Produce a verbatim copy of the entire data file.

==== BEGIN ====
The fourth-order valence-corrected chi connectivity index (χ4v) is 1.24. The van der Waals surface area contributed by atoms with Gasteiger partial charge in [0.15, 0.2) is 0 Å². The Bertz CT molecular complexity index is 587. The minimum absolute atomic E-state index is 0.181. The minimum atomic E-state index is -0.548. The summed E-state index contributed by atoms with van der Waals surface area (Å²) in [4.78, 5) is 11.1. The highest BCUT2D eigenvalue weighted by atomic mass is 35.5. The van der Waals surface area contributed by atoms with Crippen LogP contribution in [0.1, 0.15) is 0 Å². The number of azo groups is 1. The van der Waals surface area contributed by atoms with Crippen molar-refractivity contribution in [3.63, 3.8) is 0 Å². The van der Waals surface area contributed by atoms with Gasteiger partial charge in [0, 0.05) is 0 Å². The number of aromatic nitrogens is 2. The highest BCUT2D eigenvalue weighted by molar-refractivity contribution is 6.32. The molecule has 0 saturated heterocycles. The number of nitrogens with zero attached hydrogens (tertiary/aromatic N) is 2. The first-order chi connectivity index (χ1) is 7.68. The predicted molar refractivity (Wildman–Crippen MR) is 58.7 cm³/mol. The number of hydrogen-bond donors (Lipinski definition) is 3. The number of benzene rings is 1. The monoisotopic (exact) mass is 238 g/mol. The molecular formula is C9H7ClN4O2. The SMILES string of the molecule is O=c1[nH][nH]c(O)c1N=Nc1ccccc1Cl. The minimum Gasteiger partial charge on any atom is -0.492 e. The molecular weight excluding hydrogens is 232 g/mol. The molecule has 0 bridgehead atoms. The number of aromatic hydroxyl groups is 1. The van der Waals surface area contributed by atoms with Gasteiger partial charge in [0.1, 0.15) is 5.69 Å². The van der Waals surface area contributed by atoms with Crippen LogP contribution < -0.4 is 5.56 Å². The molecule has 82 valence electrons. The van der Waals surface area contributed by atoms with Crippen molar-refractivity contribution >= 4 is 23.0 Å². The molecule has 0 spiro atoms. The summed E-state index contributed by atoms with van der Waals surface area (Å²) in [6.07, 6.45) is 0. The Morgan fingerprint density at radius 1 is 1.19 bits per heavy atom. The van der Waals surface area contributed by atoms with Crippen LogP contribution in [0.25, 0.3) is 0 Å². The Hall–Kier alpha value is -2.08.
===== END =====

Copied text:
The fourth-order valence-corrected chi connectivity index (χ4v) is 1.24. The van der Waals surface area contributed by atoms with Gasteiger partial charge in [0.15, 0.2) is 0 Å². The Bertz CT molecular complexity index is 587. The minimum absolute atomic E-state index is 0.181. The minimum atomic E-state index is -0.548. The summed E-state index contributed by atoms with van der Waals surface area (Å²) in [4.78, 5) is 11.1. The highest BCUT2D eigenvalue weighted by atomic mass is 35.5. The van der Waals surface area contributed by atoms with Crippen LogP contribution in [0.1, 0.15) is 0 Å². The number of azo groups is 1. The van der Waals surface area contributed by atoms with Crippen molar-refractivity contribution in [3.63, 3.8) is 0 Å². The van der Waals surface area contributed by atoms with Gasteiger partial charge in [0, 0.05) is 0 Å². The number of aromatic nitrogens is 2. The highest BCUT2D eigenvalue weighted by molar-refractivity contribution is 6.32. The molecule has 0 saturated heterocycles. The number of nitrogens with zero attached hydrogens (tertiary/aromatic N) is 2. The first-order chi connectivity index (χ1) is 7.68. The predicted molar refractivity (Wildman–Crippen MR) is 58.7 cm³/mol. The number of hydrogen-bond donors (Lipinski definition) is 3. The number of benzene rings is 1. The monoisotopic (exact) mass is 238 g/mol. The molecular formula is C9H7ClN4O2. The SMILES string of the molecule is O=c1[nH][nH]c(O)c1N=Nc1ccccc1Cl. The minimum Gasteiger partial charge on any atom is -0.492 e. The molecular weight excluding hydrogens is 232 g/mol. The molecule has 0 bridgehead atoms. The number of aromatic hydroxyl groups is 1. The van der Waals surface area contributed by atoms with Gasteiger partial charge in [0.1, 0.15) is 5.69 Å². The van der Waals surface area contributed by atoms with Crippen LogP contribution < -0.4 is 5.56 Å². The molecule has 82 valence electrons. The van der Waals surface area contributed by atoms with Crippen molar-refractivity contribution >= 4 is 23.0 Å². The molecule has 0 spiro atoms. The summed E-state index contributed by atoms with van der Waals surface area (Å²) in [6.07, 6.45) is 0. The Morgan fingerprint density at radius 1 is 1.19 bits per heavy atom. The van der Waals surface area contributed by atoms with Crippen LogP contribution in [0.25, 0.3) is 0 Å². The Hall–Kier alpha value is -2.08.